Monday, 4 August 2014

Can Your SMSF Go Broke?


Can your SMSF be wound-up?

Can your SMSF go broke and be wound-up?  The short answer is yes.  I attended the recent Worrells Solvency & Forensic Accountants Queensland State Conference on the Gold Coast and there was a definite air of concern, with the huge growth in Mum and Dad Self-Managed Superannuation Funds. Experts at the conference agreed that a majority of them are poorly funded, have low capital reserves, and have invested in properties that are over-valued and are poorly performing.
                                                                                                                                  
Given the huge growth in SMSF in the last three years, there are at least one million members of these funds.  The majority of the growth has come from people purchasing an investment property in their SMSF using debt.

An attendee at the Conference was a SMSF Specialist Auditor who was extremely concerned that many of these super funds in the next 2-3 years will run into solvency difficulties and will in fact have to be wound up.  He outlined his reasons why:

  • These Mum and Dad SMSFs have purchased investment apartments and houses at overinflated values, typically through slick marketing campaigns run by property spruikers and developers.
  • There is minimal “backup” money in the superannuation fund to serve as an adequate buffer for unexpected expenses of the property.  Typically such super funds would have less than $30,000 spare cash, hardly enough in reserve especially if one member looses their job and employer contributions dry-up.
  • A lack of understanding of ongoing costs.  Most people who have set-up a SMSF have received little or no information on the ongoing costs of maintaining a superannuation fund and what the minimal amount should be in their fund to make it viable. On-going administration costs make members uncomfortable when they have very little in their fund in the first place. Most SMSF professionals prefer a minimum of $200,000 in cash or equity in an existing super fund before they consider it cost-effective to roll it into an SMSF.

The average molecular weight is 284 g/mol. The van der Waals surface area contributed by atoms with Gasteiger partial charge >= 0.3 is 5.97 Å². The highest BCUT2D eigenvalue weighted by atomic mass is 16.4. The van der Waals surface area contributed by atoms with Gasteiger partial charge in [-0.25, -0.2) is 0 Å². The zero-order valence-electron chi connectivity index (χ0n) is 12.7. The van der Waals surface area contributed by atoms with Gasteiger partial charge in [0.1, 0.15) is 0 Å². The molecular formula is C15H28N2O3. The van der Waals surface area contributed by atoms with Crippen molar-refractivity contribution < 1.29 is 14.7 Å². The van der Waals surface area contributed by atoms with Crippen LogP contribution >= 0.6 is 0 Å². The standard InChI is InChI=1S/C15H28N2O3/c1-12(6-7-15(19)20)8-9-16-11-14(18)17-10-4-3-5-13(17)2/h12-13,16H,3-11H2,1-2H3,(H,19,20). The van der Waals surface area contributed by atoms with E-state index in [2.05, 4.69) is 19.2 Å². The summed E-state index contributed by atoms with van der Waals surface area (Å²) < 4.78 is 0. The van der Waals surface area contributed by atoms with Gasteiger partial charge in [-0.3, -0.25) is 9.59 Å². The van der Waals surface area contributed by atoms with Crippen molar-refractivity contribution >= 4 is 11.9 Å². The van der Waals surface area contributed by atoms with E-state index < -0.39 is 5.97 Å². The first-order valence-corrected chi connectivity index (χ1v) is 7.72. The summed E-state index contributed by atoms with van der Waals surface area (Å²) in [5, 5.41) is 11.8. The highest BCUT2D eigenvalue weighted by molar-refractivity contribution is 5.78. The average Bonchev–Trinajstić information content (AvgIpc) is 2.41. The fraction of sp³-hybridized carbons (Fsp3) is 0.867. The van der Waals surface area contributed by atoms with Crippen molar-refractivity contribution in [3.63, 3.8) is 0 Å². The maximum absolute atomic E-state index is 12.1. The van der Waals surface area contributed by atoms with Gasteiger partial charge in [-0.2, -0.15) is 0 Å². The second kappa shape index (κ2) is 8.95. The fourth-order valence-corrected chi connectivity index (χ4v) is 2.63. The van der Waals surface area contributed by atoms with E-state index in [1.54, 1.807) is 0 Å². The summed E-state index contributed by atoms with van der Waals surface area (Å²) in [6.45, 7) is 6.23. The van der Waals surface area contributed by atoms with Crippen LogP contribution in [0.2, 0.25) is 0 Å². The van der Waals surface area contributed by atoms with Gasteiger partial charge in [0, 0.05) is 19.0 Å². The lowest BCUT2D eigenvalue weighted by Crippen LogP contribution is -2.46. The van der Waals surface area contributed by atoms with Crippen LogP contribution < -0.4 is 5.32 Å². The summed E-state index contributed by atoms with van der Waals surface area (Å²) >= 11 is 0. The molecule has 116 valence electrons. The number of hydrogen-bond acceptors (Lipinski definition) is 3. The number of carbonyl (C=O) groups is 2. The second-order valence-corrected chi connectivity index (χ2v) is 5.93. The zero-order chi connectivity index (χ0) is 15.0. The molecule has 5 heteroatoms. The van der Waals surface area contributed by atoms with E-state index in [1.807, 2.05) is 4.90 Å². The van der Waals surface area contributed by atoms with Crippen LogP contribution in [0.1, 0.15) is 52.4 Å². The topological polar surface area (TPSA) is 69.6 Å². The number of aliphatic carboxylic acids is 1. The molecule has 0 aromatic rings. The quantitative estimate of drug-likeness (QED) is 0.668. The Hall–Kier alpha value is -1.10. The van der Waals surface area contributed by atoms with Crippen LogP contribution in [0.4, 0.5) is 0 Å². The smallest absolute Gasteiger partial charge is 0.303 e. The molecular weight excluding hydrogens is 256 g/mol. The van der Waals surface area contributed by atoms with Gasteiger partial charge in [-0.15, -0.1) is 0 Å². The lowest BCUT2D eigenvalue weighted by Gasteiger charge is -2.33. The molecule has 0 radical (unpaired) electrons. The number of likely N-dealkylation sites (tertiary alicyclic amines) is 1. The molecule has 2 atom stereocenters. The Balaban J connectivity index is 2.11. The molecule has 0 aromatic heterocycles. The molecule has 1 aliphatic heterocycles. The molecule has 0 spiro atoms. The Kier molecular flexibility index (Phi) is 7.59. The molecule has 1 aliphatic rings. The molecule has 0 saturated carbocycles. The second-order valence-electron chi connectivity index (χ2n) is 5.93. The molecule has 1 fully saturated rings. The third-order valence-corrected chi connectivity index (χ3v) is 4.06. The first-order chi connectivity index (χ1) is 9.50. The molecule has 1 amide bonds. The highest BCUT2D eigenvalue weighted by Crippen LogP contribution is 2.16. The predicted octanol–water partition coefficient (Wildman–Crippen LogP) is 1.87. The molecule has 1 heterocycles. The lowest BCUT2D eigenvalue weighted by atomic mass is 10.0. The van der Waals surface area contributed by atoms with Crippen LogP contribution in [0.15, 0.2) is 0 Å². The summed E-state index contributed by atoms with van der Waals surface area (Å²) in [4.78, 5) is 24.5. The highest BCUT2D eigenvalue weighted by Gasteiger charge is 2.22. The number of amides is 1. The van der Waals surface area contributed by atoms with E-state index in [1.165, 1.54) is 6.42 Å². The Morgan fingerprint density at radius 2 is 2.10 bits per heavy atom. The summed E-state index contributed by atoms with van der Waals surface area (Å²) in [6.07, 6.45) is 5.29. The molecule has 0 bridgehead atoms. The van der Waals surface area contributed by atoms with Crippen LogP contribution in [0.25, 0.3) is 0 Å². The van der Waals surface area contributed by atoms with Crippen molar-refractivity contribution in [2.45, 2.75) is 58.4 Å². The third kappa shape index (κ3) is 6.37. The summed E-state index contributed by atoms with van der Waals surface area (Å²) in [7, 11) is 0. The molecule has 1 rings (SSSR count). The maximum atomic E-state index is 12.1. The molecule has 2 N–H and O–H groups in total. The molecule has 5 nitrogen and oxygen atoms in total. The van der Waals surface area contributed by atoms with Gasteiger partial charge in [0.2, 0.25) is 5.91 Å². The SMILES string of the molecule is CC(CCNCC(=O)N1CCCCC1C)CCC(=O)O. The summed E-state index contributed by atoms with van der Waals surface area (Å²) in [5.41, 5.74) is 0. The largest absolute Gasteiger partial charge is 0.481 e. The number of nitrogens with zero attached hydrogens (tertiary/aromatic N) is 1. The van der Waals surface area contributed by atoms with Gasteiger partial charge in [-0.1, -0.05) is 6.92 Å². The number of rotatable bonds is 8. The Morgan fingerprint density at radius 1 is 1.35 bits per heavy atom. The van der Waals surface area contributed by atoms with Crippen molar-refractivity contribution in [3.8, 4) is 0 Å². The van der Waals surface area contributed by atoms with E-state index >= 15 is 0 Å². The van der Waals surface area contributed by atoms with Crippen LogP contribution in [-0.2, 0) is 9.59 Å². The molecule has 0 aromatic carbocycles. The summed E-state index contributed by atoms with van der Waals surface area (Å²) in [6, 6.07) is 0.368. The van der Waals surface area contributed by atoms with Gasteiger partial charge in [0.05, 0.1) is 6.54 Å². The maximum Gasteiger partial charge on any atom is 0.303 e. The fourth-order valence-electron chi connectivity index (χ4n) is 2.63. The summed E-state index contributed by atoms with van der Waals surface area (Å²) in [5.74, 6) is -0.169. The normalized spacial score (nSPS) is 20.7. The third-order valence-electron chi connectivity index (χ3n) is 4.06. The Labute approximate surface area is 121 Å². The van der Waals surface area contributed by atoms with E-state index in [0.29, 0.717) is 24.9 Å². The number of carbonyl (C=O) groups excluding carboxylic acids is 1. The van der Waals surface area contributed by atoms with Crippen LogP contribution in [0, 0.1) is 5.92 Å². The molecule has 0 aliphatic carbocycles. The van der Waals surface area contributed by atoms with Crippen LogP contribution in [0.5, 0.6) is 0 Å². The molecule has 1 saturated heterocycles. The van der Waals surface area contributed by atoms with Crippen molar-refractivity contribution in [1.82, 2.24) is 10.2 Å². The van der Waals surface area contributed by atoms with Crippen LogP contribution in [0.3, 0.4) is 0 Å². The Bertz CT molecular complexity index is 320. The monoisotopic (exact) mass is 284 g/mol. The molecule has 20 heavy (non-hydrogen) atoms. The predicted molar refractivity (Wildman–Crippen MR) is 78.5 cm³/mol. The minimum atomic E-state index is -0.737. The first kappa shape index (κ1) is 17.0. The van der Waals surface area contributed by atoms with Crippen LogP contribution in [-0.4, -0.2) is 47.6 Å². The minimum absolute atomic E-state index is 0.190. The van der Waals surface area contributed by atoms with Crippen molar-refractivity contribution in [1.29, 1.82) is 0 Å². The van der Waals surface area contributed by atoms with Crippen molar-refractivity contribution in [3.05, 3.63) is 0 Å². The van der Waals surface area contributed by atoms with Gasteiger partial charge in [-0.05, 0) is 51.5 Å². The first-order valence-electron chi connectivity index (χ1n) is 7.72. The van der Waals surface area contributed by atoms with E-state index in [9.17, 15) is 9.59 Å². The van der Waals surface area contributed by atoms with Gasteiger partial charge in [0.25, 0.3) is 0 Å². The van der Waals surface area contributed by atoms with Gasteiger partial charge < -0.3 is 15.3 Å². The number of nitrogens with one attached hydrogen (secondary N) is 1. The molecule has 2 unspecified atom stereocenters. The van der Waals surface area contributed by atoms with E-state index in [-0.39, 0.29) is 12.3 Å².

• Poor rental returns.  Most properties acquired by the SMSF are in fact not contributing to the growth of the super fund but rather are draining the super fund life savings of its members because of debt and on-going body corporate fees.  This was a particular concern highlighted by the SMSF Audit Specialist at this conference.
  • Limited or No Medium-Term Capital Growth.  This was also highlighted by the SMSF Audit Specialist who said that most of the funds that he had audited had poor performing properties in them with very little chance of any capital gain in the next 3-5 years.  The reason for this was that the bulk of the SMSFs had purchased units and apartments that are currently over-supplied with more construction on the way in the next 3-5 years.  This left very little chance of capital growth for those people who had bought a unit or an apartment in an inner-city location. 


I also spoke to Jason Bettles, a Partner at Worrells, who has wound up a number of SMSFs on behalf of banks and financial institutions because the debt could not be serviced from rental income and contributions.

Borrowing to invest in an SMSF is no different to borrowing and investing using any other structure.  If the investment cannot produce the required cash flow and rate of return to the owner, so as they can meet their monthly loan obligations, then the loan will be in default and at some point the bank or financial institution who you borrowed your money from, will take action. 

Jason agreed that typically the owner of the SMSF would need to sell the property at a capital loss just to pay back the loan and then any other retirement savings that remain in the superannuation fund will also be lost to make up the short fall between the property value and the loan obligation. 


There was also a voice of concern by other insolvency practitioners at the conference that banks and financial institutions once again seem to be adding fuel to the fire by loosening their lending requirements.  This means we are seeing a greater percentage of loans being structured into SMSF where less and less of a deposit is required.  Typically the loan structure in a SMSF would be 60% debt and 40% cash used from existing super fund monies that have been rolled into the fund. However, the same SMSF Audit Specialist said he had been seeing this debt ratio increase to as much as only requiring a 20% cash deposit to purchase a property through a super fund.  This was an extreme area of concern given the increased gearing of the super fund and the excessive pressure put on people’s life savings to make up the short fall either through salary sacrifice or by making further under-deducted contributions into the fund.

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